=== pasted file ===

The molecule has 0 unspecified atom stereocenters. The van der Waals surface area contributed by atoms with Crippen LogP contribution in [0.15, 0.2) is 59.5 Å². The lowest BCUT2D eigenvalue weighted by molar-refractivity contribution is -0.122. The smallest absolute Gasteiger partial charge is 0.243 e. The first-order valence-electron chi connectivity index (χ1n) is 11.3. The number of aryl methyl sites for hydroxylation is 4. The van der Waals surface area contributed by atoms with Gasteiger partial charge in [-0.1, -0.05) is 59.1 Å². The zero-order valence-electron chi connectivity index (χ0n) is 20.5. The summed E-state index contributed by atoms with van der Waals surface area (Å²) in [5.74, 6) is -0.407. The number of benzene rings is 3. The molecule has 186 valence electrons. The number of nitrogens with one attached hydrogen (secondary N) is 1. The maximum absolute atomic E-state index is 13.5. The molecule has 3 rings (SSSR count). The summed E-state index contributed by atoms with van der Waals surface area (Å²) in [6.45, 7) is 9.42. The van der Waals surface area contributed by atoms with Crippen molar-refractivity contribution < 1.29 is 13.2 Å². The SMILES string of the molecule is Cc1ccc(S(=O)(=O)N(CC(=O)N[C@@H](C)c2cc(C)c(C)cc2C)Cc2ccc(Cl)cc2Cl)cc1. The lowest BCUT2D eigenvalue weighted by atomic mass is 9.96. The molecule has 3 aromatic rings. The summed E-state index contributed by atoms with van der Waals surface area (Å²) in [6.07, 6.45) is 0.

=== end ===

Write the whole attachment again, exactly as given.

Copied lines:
The molecule has 0 unspecified atom stereocenters. The van der Waals surface area contributed by atoms with Crippen LogP contribution in [0.15, 0.2) is 59.5 Å². The lowest BCUT2D eigenvalue weighted by molar-refractivity contribution is -0.122. The smallest absolute Gasteiger partial charge is 0.243 e. The first-order valence-electron chi connectivity index (χ1n) is 11.3. The number of aryl methyl sites for hydroxylation is 4. The van der Waals surface area contributed by atoms with Gasteiger partial charge in [-0.1, -0.05) is 59.1 Å². The zero-order valence-electron chi connectivity index (χ0n) is 20.5. The summed E-state index contributed by atoms with van der Waals surface area (Å²) in [5.74, 6) is -0.407. The number of benzene rings is 3. The molecule has 186 valence electrons. The number of nitrogens with one attached hydrogen (secondary N) is 1. The maximum absolute atomic E-state index is 13.5. The molecule has 3 rings (SSSR count). The summed E-state index contributed by atoms with van der Waals surface area (Å²) in [6.45, 7) is 9.42. The van der Waals surface area contributed by atoms with Crippen molar-refractivity contribution < 1.29 is 13.2 Å². The SMILES string of the molecule is Cc1ccc(S(=O)(=O)N(CC(=O)N[C@@H](C)c2cc(C)c(C)cc2C)Cc2ccc(Cl)cc2Cl)cc1. The lowest BCUT2D eigenvalue weighted by atomic mass is 9.96. The molecule has 3 aromatic rings. The summed E-state index contributed by atoms with van der Waals surface area (Å²) in [6.07, 6.45) is 0.